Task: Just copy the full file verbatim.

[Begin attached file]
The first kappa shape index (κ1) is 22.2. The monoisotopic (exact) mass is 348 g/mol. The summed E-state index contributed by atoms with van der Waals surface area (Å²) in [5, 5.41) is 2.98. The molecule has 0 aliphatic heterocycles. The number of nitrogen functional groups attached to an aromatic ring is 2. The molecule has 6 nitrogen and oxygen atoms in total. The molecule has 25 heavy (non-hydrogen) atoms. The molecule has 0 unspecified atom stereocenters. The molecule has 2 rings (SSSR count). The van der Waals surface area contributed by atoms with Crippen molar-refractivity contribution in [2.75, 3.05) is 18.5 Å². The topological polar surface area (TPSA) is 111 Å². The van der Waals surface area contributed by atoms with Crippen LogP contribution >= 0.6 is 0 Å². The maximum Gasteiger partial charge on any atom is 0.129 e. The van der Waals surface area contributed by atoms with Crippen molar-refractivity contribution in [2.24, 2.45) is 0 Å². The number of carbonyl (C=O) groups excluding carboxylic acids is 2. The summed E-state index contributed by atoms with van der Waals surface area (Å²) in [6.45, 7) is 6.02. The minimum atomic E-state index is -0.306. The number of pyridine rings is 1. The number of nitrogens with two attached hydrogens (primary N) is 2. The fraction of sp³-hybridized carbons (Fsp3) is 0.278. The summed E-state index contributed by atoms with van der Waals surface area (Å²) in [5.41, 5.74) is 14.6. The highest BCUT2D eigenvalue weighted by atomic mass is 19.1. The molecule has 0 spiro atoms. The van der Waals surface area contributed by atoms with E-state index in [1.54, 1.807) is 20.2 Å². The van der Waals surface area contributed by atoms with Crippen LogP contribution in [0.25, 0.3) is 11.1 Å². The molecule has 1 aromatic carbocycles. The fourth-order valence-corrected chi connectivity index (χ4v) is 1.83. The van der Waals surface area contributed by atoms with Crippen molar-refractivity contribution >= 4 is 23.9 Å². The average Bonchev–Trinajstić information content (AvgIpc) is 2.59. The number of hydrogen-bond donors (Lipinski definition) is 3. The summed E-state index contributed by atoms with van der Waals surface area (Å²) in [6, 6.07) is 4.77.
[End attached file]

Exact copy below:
The first kappa shape index (κ1) is 22.2. The monoisotopic (exact) mass is 348 g/mol. The summed E-state index contributed by atoms with van der Waals surface area (Å²) in [5, 5.41) is 2.98. The molecule has 0 aliphatic heterocycles. The number of nitrogen functional groups attached to an aromatic ring is 2. The molecule has 6 nitrogen and oxygen atoms in total. The molecule has 25 heavy (non-hydrogen) atoms. The molecule has 0 unspecified atom stereocenters. The molecule has 2 rings (SSSR count). The van der Waals surface area contributed by atoms with Crippen molar-refractivity contribution in [2.75, 3.05) is 18.5 Å². The topological polar surface area (TPSA) is 111 Å². The van der Waals surface area contributed by atoms with Crippen LogP contribution >= 0.6 is 0 Å². The maximum Gasteiger partial charge on any atom is 0.129 e. The van der Waals surface area contributed by atoms with Crippen molar-refractivity contribution in [2.24, 2.45) is 0 Å². The number of carbonyl (C=O) groups excluding carboxylic acids is 2. The summed E-state index contributed by atoms with van der Waals surface area (Å²) in [6.45, 7) is 6.02. The minimum atomic E-state index is -0.306. The number of pyridine rings is 1. The number of nitrogens with two attached hydrogens (primary N) is 2. The fraction of sp³-hybridized carbons (Fsp3) is 0.278. The summed E-state index contributed by atoms with van der Waals surface area (Å²) in [5.41, 5.74) is 14.6. The highest BCUT2D eigenvalue weighted by atomic mass is 19.1. The molecule has 0 spiro atoms. The van der Waals surface area contributed by atoms with E-state index in [1.54, 1.807) is 20.2 Å². The van der Waals surface area contributed by atoms with Crippen LogP contribution in [0.25, 0.3) is 11.1 Å². The molecule has 1 aromatic carbocycles. The fourth-order valence-corrected chi connectivity index (χ4v) is 1.83. The van der Waals surface area contributed by atoms with Crippen molar-refractivity contribution >= 4 is 23.9 Å². The average Bonchev–Trinajstić information content (AvgIpc) is 2.59. The number of hydrogen-bond donors (Lipinski definition) is 3. The summed E-state index contributed by atoms with van der Waals surface area (Å²) in [6, 6.07) is 4.77.